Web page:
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Navigating Google Cloud: a decision tree for storage workloads

Google Cloud has a vast array of storage options to meet your workload needs, including block storage for high-performance applications, object storage for workloads including content distribution and AI/ML, file storage for workloads including those that require multi-writer capabilities, and specialized storage for data lakes and warehouses.

As the second installment in our decision-tree series (take a look at data & analytics as well!), we’ve created a guide to help you research and select the storage services that best match your specific workload needs.

A decision tree for storage workloads on Google Cloud. Click to download and zoom!

Let’s take a closer look at these different types of storage types, and the options provided by Google Cloud in each category:

Block storage

Block storage involves storing and accessing data in fixed-sized blocks. It is ideal for applications that require low-latency and high-performance storage, such as databases and applications requiring very low latency (<1ms), high IOPS, high throughput, or a combination of the three.

Within Google Cloud, there are several block storage options available:

Local SSD: Provides high-performance, temporary storage that is directly attached to the virtual machine instances. It is suitable for demanding workloads that require low latency and high IOPS.Persistent Disk: Offers durable and reliable persistent storage that can be dynamically attached to and detached from virtual machines.Hyperdisk: Provides best fit for scale-out data analytics and other cost-sensitive throughput- or IOPS- bound workloads.

Object storage

Object storage stores data as discrete objects, along with metadata and a unique identifier. It is typically used for applications that require high scalability (think multi-PB to EB scale) and durability. Sample use cases include: content delivery networks, disaster recovery, backup targets for applications not using Cloud Storage, data analysis, and AI/ML workloads.

Cloud Storage is a scalable and highly available object storage service within Google Cloud. Cloud Storage delivers 11 9s in durability as well as offers redundancy and accessibility across regions.

NFS and Multi-Writer File Storage

Network File System (NFS) and Multi-Writer File Storage are file systems that allow multiple users and VMs to access and modify files. NFS allows concurrent read and write access to shared files among multiple clients while Multi-Writer File Storage enables simultaneous writing by multiple clients or nodes, suitable for real-time collaboration, version control systems, and distributed computing.

Within Google Cloud, there are a few options available:

Filestore is a fully managed file storage service within Google Cloud that combines NFS compatibility and multi-writer capabilities in one. With Filestore, you can create highly available and scalable NFS file shares that seamlessly integrate with Google Cloud’s compute offerings, including Google Kubernetes Engine (GKE) and Google Cloud VMWare Engine environments, allowing multiple containers and pods to access and share files and write to the same file system simultaneously.Google Cloud NetApp Volumes is also a fully managed file storage service that provides high performance and allows you to migrate and run demanding enterprise applications and workloads in Google Cloud, without any refactoring.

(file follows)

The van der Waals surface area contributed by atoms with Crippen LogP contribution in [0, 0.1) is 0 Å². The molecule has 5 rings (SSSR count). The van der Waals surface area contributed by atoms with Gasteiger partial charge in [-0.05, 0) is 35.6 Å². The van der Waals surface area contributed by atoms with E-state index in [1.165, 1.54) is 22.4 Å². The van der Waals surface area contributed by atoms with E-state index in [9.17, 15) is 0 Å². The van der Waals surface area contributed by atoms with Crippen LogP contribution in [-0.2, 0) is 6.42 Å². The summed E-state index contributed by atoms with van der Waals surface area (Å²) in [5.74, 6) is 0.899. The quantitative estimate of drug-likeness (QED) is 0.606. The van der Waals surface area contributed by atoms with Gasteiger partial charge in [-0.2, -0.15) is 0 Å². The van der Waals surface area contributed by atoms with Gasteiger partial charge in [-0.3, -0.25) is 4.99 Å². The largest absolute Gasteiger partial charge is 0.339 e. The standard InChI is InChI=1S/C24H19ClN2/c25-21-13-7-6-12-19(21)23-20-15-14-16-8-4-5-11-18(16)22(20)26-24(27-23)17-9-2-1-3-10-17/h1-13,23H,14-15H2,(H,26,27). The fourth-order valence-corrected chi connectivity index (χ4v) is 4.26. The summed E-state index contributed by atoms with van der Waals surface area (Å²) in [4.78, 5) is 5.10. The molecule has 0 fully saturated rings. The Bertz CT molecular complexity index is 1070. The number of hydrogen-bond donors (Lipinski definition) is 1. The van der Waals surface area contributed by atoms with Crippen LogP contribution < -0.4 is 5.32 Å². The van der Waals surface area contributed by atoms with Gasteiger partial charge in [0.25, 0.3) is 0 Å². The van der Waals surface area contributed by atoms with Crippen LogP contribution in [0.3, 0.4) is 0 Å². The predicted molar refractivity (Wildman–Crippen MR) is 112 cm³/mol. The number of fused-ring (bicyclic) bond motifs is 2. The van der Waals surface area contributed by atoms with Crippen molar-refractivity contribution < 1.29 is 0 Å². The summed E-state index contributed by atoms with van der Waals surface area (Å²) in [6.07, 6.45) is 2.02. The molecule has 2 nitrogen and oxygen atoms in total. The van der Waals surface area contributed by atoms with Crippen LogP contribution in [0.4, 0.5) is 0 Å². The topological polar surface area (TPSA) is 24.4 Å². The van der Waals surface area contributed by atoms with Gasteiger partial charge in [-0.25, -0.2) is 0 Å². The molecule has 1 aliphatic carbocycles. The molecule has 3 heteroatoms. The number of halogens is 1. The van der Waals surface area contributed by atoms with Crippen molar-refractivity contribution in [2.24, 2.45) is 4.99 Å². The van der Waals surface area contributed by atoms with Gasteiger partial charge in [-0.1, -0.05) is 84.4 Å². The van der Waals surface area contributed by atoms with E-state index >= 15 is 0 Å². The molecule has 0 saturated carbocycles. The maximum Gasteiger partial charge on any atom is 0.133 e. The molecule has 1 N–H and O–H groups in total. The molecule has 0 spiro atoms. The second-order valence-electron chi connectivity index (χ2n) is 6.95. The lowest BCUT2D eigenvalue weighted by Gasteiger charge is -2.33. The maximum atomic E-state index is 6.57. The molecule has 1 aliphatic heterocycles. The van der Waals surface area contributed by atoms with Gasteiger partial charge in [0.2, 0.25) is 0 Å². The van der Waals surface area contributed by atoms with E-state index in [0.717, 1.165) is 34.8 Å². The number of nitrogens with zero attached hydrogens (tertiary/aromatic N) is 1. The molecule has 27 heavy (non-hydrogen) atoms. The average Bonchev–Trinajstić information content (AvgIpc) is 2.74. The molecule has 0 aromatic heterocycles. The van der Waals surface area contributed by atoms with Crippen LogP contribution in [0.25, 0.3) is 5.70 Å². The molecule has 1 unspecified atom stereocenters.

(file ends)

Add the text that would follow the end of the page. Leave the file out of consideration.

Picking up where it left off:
SMB storage

SMB storage is a network-based file sharing protocol commonly used in Windows environments to enable seamless file sharing among networked VMs.

Google Cloud NetApp Volumes: In addition to providing NFS and dual protocol support, NetApp Volumes enables SMB support for provisioning file storage for your application environment.

Data lakes and data warehouses

Data lakes and data warehouses enable the consolidation of data from multiple sources, facilitating data integration and providing a unified view of the organization’s data assets. They allow organizations to perform complex analytics and gain insights from large volumes of structured and unstructured data, as well as serve as a foundation for machine learning workloads.

Google Cloud has solutions for both:

If your focus is on structured data analysis, business intelligence, and reporting, look at BigQuery for your data warehouse solution. BigQuery is a fully-managed, serverless data warehouse that allows you to store, query, and analyze massive datasets with high performance and scalability using SQL-based queries.For building a data lake, Cloud Storage serves as a scalable and durable storage option for raw data, supporting the ingestion and storage of structured, semi-structured, and unstructured data in its original format. It has seamless integration with other Google Cloud services. For example, BigQuery has the ability to directly query data stored in Cloud Storage, acting as the analytics engine for your data lake.

Take a look at our previous blog post on data & analytics workloads to learn more about how these solutions integrate across ingesting, processing, storing, governing, orchestrating, and consuming data in Google Cloud.

Next steps

Whether you need block storage, object storage, file storage, or data warehousing, Google Cloud has you covered. We hope this decision tree helps point you in the right direction for meeting the storage needs of your workload. Save it as a bookmark, and keep a look out as we publish more decision trees for other cloud workloads in the future.

Let us know what you think of this post and the decision tree by heading over to the Cloud Discord channel! Just make sure you’ve joined Innovators and the Google Developers Discord.

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